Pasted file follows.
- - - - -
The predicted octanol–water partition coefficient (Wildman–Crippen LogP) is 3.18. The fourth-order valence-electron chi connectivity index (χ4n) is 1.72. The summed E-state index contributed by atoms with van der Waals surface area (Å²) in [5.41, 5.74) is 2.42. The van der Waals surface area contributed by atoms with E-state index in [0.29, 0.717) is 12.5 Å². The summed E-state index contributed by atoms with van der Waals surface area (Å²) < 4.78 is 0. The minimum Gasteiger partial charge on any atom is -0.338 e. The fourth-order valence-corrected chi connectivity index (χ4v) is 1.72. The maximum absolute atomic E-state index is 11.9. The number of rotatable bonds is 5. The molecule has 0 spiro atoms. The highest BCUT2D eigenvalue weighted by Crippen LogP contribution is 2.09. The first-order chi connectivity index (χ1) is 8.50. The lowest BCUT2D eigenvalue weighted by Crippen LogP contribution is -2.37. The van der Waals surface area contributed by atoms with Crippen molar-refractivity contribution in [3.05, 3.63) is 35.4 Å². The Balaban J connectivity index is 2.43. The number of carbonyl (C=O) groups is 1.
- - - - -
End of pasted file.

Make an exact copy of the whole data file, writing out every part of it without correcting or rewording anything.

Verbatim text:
The predicted octanol–water partition coefficient (Wildman–Crippen LogP) is 3.18. The fourth-order valence-electron chi connectivity index (χ4n) is 1.72. The summed E-state index contributed by atoms with van der Waals surface area (Å²) in [5.41, 5.74) is 2.42. The van der Waals surface area contributed by atoms with E-state index in [0.29, 0.717) is 12.5 Å². The summed E-state index contributed by atoms with van der Waals surface area (Å²) < 4.78 is 0. The minimum Gasteiger partial charge on any atom is -0.338 e. The fourth-order valence-corrected chi connectivity index (χ4v) is 1.72. The maximum absolute atomic E-state index is 11.9. The number of rotatable bonds is 5. The molecule has 0 spiro atoms. The highest BCUT2D eigenvalue weighted by Crippen LogP contribution is 2.09. The first-order chi connectivity index (χ1) is 8.50. The lowest BCUT2D eigenvalue weighted by Crippen LogP contribution is -2.37. The van der Waals surface area contributed by atoms with Crippen molar-refractivity contribution in [3.05, 3.63) is 35.4 Å². The Balaban J connectivity index is 2.43. The number of carbonyl (C=O) groups is 1.